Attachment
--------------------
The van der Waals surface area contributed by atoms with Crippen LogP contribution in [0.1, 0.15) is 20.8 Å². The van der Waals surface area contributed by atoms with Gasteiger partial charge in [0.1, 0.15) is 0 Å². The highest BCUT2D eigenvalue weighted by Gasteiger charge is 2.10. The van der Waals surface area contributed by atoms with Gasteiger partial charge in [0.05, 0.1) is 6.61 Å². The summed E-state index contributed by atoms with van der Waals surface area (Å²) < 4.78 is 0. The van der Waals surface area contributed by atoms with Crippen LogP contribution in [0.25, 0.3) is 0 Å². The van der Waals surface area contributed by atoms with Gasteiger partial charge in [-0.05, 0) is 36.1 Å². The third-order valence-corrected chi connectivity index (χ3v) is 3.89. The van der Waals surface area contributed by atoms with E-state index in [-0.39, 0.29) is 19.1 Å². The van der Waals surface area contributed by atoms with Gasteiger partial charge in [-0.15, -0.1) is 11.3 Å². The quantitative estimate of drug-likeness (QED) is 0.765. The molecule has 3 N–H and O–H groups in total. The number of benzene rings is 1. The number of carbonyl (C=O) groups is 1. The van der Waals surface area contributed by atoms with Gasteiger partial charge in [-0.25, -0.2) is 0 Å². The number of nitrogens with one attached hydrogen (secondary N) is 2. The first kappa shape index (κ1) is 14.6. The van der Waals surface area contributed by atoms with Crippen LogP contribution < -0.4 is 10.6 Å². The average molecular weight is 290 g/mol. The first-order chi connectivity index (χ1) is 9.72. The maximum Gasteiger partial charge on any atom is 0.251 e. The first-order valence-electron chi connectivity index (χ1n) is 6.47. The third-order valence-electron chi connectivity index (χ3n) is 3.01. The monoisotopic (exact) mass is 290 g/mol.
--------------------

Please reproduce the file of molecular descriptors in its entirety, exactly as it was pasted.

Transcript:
The van der Waals surface area contributed by atoms with Crippen LogP contribution in [0.1, 0.15) is 20.8 Å². The van der Waals surface area contributed by atoms with Gasteiger partial charge in [0.1, 0.15) is 0 Å². The highest BCUT2D eigenvalue weighted by Gasteiger charge is 2.10. The van der Waals surface area contributed by atoms with Gasteiger partial charge in [0.05, 0.1) is 6.61 Å². The summed E-state index contributed by atoms with van der Waals surface area (Å²) < 4.78 is 0. The van der Waals surface area contributed by atoms with Crippen LogP contribution in [0.25, 0.3) is 0 Å². The van der Waals surface area contributed by atoms with Gasteiger partial charge in [-0.05, 0) is 36.1 Å². The third-order valence-corrected chi connectivity index (χ3v) is 3.89. The van der Waals surface area contributed by atoms with E-state index in [-0.39, 0.29) is 19.1 Å². The van der Waals surface area contributed by atoms with Gasteiger partial charge in [-0.15, -0.1) is 11.3 Å². The quantitative estimate of drug-likeness (QED) is 0.765. The molecule has 3 N–H and O–H groups in total. The number of benzene rings is 1. The number of carbonyl (C=O) groups is 1. The van der Waals surface area contributed by atoms with Gasteiger partial charge in [-0.25, -0.2) is 0 Å². The number of nitrogens with one attached hydrogen (secondary N) is 2. The first kappa shape index (κ1) is 14.6. The van der Waals surface area contributed by atoms with Crippen LogP contribution < -0.4 is 10.6 Å². The average molecular weight is 290 g/mol. The first-order chi connectivity index (χ1) is 9.72. The maximum Gasteiger partial charge on any atom is 0.251 e. The first-order valence-electron chi connectivity index (χ1n) is 6.47. The third-order valence-electron chi connectivity index (χ3n) is 3.01. The monoisotopic (exact) mass is 290 g/mol.